I’d like to share something with you. Something that has made me very happy. Something, in fact, about sheep. This sheep, in particular:
And so, the Murdoch plan for content charging begins to become clear:
As newspapers across the country struggle with declining readership and
advertising revenue, News Corp. executives have been meeting in recent
weeks with publishers about forming a consortium that would charge for
news distributed online and on portable devices — and potentially stem
the rising tide of red ink.
So, it’s a consortium model. And that’s interesting, because it runs the risk of running afoul of cartel legislation, and because it immediatly creates a significant dividing line between the new low cost, free to air business who live and die by links and engagement and the old high cost, paid content businesses, who huddle together behind a paywall designed to protect their traditional business model.
Steve Yelvington has posted an absolute must-read entry on his blog, where he breaks down the two major types of visitors and the ways you should serve them:
The beat blog focuses on the small circle, offering speed, depth and conversation among the reporter and people with high interest in the subject matter. While regular users are the primary beneficiaries, there is a secondary benefit to the casual user: the reporter gets better at his or her job. Better leads, better feedback, better ideas can lead to more interesting journalism.
And then there’s the topic page, which is what your less engaged, occasional visitor wants. Go read.
This video has been making the rounds of the company this morning:
The pleasing thing is that it wasn’t me that started it, as it would have been 6 months ago. The times, they are a’changing…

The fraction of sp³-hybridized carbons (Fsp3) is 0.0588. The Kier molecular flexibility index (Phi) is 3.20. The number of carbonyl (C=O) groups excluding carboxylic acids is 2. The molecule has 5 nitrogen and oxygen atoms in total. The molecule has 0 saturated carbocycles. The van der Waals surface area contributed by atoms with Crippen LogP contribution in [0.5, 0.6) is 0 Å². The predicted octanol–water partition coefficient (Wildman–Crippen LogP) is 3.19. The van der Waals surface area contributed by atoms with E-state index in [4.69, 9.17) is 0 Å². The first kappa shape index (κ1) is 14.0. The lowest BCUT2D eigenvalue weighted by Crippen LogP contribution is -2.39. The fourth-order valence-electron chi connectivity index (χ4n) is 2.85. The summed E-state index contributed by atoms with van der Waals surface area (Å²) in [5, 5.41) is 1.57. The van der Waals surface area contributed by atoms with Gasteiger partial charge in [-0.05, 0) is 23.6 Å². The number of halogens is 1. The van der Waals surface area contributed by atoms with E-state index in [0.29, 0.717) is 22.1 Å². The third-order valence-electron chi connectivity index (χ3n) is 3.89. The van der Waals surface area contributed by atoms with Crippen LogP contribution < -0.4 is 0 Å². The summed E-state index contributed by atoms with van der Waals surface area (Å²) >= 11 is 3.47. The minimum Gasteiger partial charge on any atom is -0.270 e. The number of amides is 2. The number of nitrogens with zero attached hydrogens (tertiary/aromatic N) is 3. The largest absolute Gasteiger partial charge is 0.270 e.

Good piece of analysis from danah:
Twitter – like many emergent genres of social media – is structured around networks of people interacting with people they know or find interesting. Those who are truly performing to broad audiences (e.g., “celebs”, corporations, news entities, and high-profile blogger types) are consciously crafting consumable content that doesn’t require actually having an intimate engagement with the person to appreciate. Yet, the vast majority of Twitter users are there to maintain social relations, keep up with friends and acquaintances, follow high-profile users, and otherwise connect. It’s all about shared intimacy that is of no value to a third-party ear who doesn’t know the person babbling.
Perfect for showing the sceptic that falls back on the inanity argument.
This has been said many times, and in many ways, but Dave Winer has put it very clearly, and in a way traditional publishing organisations should take to heart:
A long time ago I discovered this fundamental rule of the net — People come back to places that send them away. Places like Google, Yahoo, Craigslist, Youtube, even Twitter. These are the mainstays. You go there to get somewhere else. Sites that try to suck you in and hold you there, no matter how cleverly, go away. While it may seem like a good approach at first, long-term it’s a losing strategy.